Monday, August 28, 2006


So, the first day after we returned from a month out of town was one of rare putridity, at least, as regards the local aromas.

I came downstairs in the morning and my first thought was to clean out the turtle enclosure. Oh dear; Vodka the Turtle Sitter left about a ton of turtle kibble in there, and in burrowing about, Toby the turtle mixed the kibble into the chunks of orchid bark that cover the bottom of his enclosure. So the question was, could I clean the kibble out of the bark? A sink full of water, sphagnum moss, orchid bark, and turtle kibble later--mmmm, savory!--I discovered that I couldn't. I threw out the soggy turtle enclosure flora, cleaned the turtle mess out of the kitchen sink, and fed the turtle some diced banana.

Then it was on to the refrigerator to get milk for my morning tea. Oh dear. "Something inside / has died / and I can't hide / and I just can't fake it." So then there was the massive purge of the stuff in the refrigerator that had gone all smelly. Plus anything that was past its expiration date, or had become at all questionable.

So then all this malodorous matter, stuffed into kitchen-sized trash bags, needed to go into the garbage can outside. And that's when I realized that my bungee cords have disappeared--the bungee cords that are the difference between the garbage staying in the can where it belongs, and the local raccoon population training for the Raccoon Olympics in my driveway, knocking lids off garbage cans, rolling cans down the hill, bursting open plastic trash bags, and strewing the contents all over my driveway. So that when the neighbors go out to fetch the morning newspaper, they discover that the Cubs have lost again, and: I like PG Tips teabags, my son likes ribs, my daughter doesn't eat her bread crusts, and nobody eats eggshells. Not even raccoons.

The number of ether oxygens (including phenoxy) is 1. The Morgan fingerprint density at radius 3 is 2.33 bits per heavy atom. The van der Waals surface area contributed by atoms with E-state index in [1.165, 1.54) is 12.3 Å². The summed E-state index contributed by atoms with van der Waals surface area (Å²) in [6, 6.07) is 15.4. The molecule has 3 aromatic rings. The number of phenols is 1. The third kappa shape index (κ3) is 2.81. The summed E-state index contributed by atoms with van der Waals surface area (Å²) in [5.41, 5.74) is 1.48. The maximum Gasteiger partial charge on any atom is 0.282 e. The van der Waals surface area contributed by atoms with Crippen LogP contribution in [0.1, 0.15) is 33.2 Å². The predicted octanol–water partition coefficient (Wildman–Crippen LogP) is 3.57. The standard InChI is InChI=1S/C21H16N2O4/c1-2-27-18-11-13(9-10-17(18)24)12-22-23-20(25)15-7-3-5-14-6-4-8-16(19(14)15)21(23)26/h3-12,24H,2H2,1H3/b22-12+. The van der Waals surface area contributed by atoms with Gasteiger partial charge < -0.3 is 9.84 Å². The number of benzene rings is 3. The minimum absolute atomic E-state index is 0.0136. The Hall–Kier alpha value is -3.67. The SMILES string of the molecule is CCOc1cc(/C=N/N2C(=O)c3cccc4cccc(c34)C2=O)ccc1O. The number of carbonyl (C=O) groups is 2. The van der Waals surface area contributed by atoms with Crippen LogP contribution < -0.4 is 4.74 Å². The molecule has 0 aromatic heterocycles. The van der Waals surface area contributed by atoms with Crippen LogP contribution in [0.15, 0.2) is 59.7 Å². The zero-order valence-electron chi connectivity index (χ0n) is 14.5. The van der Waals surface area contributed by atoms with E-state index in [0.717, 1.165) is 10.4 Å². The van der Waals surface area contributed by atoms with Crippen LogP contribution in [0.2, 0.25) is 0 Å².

Accordingly, a few minutes ago I was out back in the pouring rain (did I mention that in addition to today's other joys, it rained all day?) jury-rigging a Raccoon Repelling device with chains and twisty ties and telephone cord and a couple of bull clips. Let us hope that the washing bears (did you know that the term for raccoon is "washing bear" in almost every language except English? Neither did I. Isn't Wikipedia grand?) are frustrated in their attempts to get at that richly aromatic melange, that sewage-y Sargasso Sea in my garbage can. And get their furry butts over to someone else's garbage can to dig through someone else's garbage. For a change.

1 comment:

  1. Good luck with that. All the raccoons I know would scoff at twist-y ties and bull clips.


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